Samudragupta, ruler of the Gupta Empire (c.335 – c.375 CE), and the successor to the Chandragupta I, is considered to be one of the greatest military geniuses in India history. He is generally considered the epitome of an “ideal King” of the “golden age of Hindu history” as the period of the imperial Guptas (320-510CE) has often been called. He was the third ruler of the Gupta Dynasty.
The son of the king Chandra Gupta I and the Licchavi princess Kumaradevi, he is pictured as the muscular warrior, the poet and the musician who displayed “marks of hundreds of wounds received in battle.”
The Great King of the Gupta Empire, Samudra Gupta participated most in building the “The Golden Age of India”. When the king Samuddragupta ascended the throne the condition of the Northern India was still very turbulent.
Though his father Chandragupta I had to establish an empire yet there were enough of scattered independent kingdoms all over the Northern India who were independent and ready to shed blood for the maintenance of their independence. These independent kingdoms, mostly monarchical and some republican rose to power on the rivers of the Kushana Empire.
Chandragupta I, the Magadha king, and was the third ruler of the Gupta Dynasty married the Lichhavi princess, Kumardevi which enabled him to gain the hold over the Ganges river-basin, the main source of North Indian commerce. He ruled for about the ten years in the north – central India with his son as the apprentice in the capital of Pataliputra, near the modern day Patna in Bihar of India.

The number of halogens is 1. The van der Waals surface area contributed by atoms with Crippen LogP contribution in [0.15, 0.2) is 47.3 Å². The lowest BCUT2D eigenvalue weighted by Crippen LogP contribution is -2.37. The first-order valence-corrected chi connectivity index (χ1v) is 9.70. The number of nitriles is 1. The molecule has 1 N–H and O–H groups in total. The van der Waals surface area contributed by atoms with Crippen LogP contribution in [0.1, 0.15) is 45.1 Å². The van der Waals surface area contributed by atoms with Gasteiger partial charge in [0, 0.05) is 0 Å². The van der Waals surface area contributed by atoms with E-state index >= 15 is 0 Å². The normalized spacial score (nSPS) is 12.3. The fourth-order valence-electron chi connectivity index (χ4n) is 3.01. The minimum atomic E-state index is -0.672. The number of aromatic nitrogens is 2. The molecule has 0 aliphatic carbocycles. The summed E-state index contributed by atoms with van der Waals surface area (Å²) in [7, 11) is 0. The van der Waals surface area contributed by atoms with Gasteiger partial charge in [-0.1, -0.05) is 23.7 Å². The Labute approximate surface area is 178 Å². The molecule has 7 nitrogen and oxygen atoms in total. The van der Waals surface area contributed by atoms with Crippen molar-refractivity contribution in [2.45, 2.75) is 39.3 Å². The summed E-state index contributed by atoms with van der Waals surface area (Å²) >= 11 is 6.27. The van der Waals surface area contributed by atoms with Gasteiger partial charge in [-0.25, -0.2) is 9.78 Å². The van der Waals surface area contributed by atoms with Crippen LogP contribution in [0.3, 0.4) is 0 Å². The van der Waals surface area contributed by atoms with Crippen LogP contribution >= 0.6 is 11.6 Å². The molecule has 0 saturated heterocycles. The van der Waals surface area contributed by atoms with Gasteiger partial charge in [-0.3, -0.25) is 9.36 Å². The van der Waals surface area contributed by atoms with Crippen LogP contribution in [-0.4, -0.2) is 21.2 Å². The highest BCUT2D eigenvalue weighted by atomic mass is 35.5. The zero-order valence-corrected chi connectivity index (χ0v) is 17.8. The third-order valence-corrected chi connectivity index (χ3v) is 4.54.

After his death his son, Samudragupta started to rule the kingdom and did not rest until he conquered almost the whole of India. His reigning period may be described as the vast military campaign. To begin with he attacked the neighbouring kingdoms of Ahichchhatra (Rohilkhand) and the Padmavati (in the Central India). He conquered the whole of Bengal, some kingdoms in Nepal and he made Assam pay him tribute. He absorbed some tribal states like Malvas, the Arjunayanas, the Abhiras and the maduras. The rulers of what is now Afghanistan and Kashmir were also added to the empire.
Samudragupta ruled for the 51 years and was succeeded by one of his sons who were selected as the most worthy of the crown. This ruler is known as Chandragupta II who had the title of the Vikramaditya.